24 House Republicans break with leadership, vote with Democrats to pass computer chip bill

Another major legislative victory for Democrats came Thursday when -- despite Republican objections to "corporate welfare" -- a bipartisan group in the House of Representatives passed legislation providing billions in funding for the country's science and technology industry to boost domestic production of key semiconductor chips and additional research and development.
The bill vacated the chamber by a vote of 243-187 (including one "present" vote) despite late-hour forays into the legislation by GOP leadership. Twenty-four Republicans joined Democrats in supporting the measure, which is now going to the White House for President Joe Biden to sign.
One representative, Rep. Sara Jacobs, D-Calif., whose grandfather Irwin Jacobs founded semiconductor manufacturer Qualcomm, voted "present."
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"If you want to know who hates this law, who opposes it - the Chinese Communist Party. Why? Because they know it will help us run against them," Texas Rep. Mike McCaul, the top Republican on the House Foreign Affairs Committee and a key supporter of the package, told reporters while criticizing other Republicans for that they were defying the law.
MORE: Country has major microchip problem — and Senate has $52 billion solution
Oklahoma Rep. Frank Dean Lucas, the senior GOP member on the House Science, Space and Technology Committee, took a different view.
"Unfortunately, and it's more unfortunate than you can imagine, I will not be voting for [the chips bill]," he said. "This is one of those occasions when, as a statesman and responsible member of Congress, I must put aside my own pride in the work of the Science Committee and cast the vote that represents the best interests of Americans, and particularly the good people of the Third District of Oklahoma." ."
Supporters of the $280 billion proposal highlight the approximately $52 billion it will allocate to incentivize the creation of semiconductor plants, thereby boosting industry competitiveness in the United States at a time when countries are struggling like China dominate the sphere.
PHOTO: In this April 28, 2022 file photo, Rep. Michael McCaul walks the front steps of the Capitol in Washington, D.C. up (Bill Clark/CQ appeal via AP Images).
There is a serious shortage of these chips, which in the US serve as the "brains" of all sorts of technology, from phones to home appliances to cars and more.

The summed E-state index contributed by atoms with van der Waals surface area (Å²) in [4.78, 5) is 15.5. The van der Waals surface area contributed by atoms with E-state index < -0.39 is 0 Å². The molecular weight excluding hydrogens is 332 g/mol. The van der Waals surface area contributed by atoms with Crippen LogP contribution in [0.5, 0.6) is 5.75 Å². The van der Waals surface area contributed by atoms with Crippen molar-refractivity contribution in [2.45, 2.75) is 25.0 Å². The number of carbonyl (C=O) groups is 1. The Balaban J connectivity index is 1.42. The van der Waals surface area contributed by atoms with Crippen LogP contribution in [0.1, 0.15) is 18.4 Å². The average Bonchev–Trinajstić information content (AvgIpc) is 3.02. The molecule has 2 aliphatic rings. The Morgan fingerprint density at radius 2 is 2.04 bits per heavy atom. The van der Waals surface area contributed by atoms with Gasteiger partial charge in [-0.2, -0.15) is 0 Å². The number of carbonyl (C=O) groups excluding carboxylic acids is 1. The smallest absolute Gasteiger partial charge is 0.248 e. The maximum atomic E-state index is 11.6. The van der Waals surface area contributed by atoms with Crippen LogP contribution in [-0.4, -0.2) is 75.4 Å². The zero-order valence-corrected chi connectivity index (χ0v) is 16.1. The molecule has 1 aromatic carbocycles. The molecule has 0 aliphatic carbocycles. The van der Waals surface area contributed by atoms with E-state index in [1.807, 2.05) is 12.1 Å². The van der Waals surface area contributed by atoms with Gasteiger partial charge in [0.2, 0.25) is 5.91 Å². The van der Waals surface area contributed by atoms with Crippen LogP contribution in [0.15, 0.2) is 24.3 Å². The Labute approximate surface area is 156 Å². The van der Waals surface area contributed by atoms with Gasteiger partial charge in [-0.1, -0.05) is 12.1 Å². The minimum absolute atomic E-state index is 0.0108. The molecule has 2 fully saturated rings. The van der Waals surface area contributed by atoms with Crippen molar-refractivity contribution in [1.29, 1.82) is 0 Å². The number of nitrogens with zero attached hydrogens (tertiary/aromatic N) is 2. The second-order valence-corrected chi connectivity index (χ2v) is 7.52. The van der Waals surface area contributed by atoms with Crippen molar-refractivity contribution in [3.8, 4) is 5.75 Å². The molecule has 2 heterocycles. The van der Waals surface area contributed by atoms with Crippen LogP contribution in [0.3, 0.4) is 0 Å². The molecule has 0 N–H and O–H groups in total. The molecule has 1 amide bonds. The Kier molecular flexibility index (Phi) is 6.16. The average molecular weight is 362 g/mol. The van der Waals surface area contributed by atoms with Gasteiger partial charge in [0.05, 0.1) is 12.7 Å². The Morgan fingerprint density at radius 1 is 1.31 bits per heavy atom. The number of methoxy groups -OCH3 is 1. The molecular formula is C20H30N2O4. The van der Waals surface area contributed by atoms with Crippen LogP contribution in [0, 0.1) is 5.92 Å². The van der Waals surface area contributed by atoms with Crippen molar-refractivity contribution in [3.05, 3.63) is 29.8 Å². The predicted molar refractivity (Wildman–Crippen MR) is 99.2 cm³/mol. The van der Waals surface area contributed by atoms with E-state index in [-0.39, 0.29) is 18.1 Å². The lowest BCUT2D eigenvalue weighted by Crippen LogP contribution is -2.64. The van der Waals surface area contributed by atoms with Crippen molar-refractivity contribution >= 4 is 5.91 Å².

Many House Republicans only backed the bill on Wednesday, before surprise news of an agreement between Sen. Joe Manchin, D-W.Va., and Senate Majority Leader Sen. Chuck Schumer, D-N.Y., focused on an expansionary spending bill on democratic priorities like climate, health care and corporate taxes.
Manchin had previously said he would not support climate and tax policies in the forthcoming spending package, citing inflation. But Wednesday's agreement, he said, would actually reduce the federal deficit by hundreds of billions of dollars.
MORE: Why the global chip shortage threatens the economy, national security and Americans' 'status quo'
Republicans were not pleased. Some had backed the microchip bill after believing Manchin's objections had derailed Democrats' spending plans. On Wednesday, just before Manchin publicly changed course, the Senate passed the chip bill 64-33 after more than a year of deadlock.
The Club for Growth, a Washington-based business organization, has continued to oppose the bill -- urging House Republicans to vote no in light of the Manchin-Schumer spending agreement that Senate Democrats hope to approve before the August recess.
"The House GOP should kill CHIPS now that 17 Senate GOPers have been played by Schumer & Manchin for reconciliation," Scott T. Parkinson, vice president of the Club for Growth, wrote on Twitter Wednesday.
PHOTO: Senate Majority Leader Chuck Schumer meets with reporters at the Capitol in Washington, July 27, 2022. (J. Scott Applewhite/AP)
"I was a no last week, I was a no last night, and I'm going to be the first no on the board today," House GOP leader Kevin McCarthy, R-Calif., said on the floor Thursday and called the measure "corporate welfare."
The bill is also one of the most important national security directives for the White House. Trade Secretary Gina Raimondo briefed lawmakers earlier this month, calling its passage a "matter of urgency" and saying the country is "out of time" to act.
Biden issued a statement on the legislation shortly after it was approved by the House of Representatives, saying he "looks forward to signing this legislation into law."
“The CHIPS and Science Act is exactly what we need to do now to grow our economy. By making more semiconductors in the United States, this bill will increase domestic manufacturing and lower costs for families. And it will strengthen our national security by making us less dependent on foreign semiconductor sources," he said.
ABC News' Molly Nagle contributed to this report.
Republicans in the 24th House are breaking with leadership and voting with Democrats to pass the Computer Chip Act, originally posted on abcnews.go.com

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